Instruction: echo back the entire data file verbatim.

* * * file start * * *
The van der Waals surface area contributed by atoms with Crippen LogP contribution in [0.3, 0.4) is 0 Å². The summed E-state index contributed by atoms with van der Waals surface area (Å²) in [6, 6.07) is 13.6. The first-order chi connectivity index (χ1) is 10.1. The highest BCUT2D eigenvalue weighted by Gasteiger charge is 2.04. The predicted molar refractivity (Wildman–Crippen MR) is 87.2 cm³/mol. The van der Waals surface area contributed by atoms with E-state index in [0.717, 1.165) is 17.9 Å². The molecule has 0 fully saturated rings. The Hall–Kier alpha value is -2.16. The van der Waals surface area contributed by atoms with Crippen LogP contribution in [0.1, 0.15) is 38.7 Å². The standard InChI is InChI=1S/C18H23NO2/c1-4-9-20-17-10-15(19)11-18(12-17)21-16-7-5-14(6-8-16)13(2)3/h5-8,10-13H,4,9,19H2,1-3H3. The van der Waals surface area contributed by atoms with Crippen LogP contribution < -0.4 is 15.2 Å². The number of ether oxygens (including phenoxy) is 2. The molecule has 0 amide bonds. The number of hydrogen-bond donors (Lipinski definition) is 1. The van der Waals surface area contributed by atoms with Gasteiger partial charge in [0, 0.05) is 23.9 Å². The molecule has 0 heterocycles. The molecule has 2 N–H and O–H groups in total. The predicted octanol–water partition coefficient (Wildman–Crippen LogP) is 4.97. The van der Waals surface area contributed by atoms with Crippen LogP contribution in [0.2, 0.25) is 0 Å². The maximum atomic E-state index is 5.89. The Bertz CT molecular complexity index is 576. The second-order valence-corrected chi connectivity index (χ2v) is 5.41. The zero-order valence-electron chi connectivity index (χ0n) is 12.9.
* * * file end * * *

The van der Waals surface area contributed by atoms with Crippen LogP contribution in [0.3, 0.4) is 0 Å². The summed E-state index contributed by atoms with van der Waals surface area (Å²) in [6, 6.07) is 13.6. The first-order chi connectivity index (χ1) is 10.1. The highest BCUT2D eigenvalue weighted by Gasteiger charge is 2.04. The predicted molar refractivity (Wildman–Crippen MR) is 87.2 cm³/mol. The van der Waals surface area contributed by atoms with E-state index in [0.717, 1.165) is 17.9 Å². The molecule has 0 fully saturated rings. The Hall–Kier alpha value is -2.16. The van der Waals surface area contributed by atoms with Crippen LogP contribution in [0.1, 0.15) is 38.7 Å². The standard InChI is InChI=1S/C18H23NO2/c1-4-9-20-17-10-15(19)11-18(12-17)21-16-7-5-14(6-8-16)13(2)3/h5-8,10-13H,4,9,19H2,1-3H3. The van der Waals surface area contributed by atoms with Crippen LogP contribution < -0.4 is 15.2 Å². The number of ether oxygens (including phenoxy) is 2. The molecule has 0 amide bonds. The number of hydrogen-bond donors (Lipinski definition) is 1. The van der Waals surface area contributed by atoms with Gasteiger partial charge in [0, 0.05) is 23.9 Å². The molecule has 0 heterocycles. The molecule has 2 N–H and O–H groups in total. The predicted octanol–water partition coefficient (Wildman–Crippen LogP) is 4.97. The van der Waals surface area contributed by atoms with Crippen LogP contribution in [0.2, 0.25) is 0 Å². The maximum atomic E-state index is 5.89. The Bertz CT molecular complexity index is 576. The second-order valence-corrected chi connectivity index (χ2v) is 5.41. The zero-order valence-electron chi connectivity index (χ0n) is 12.9.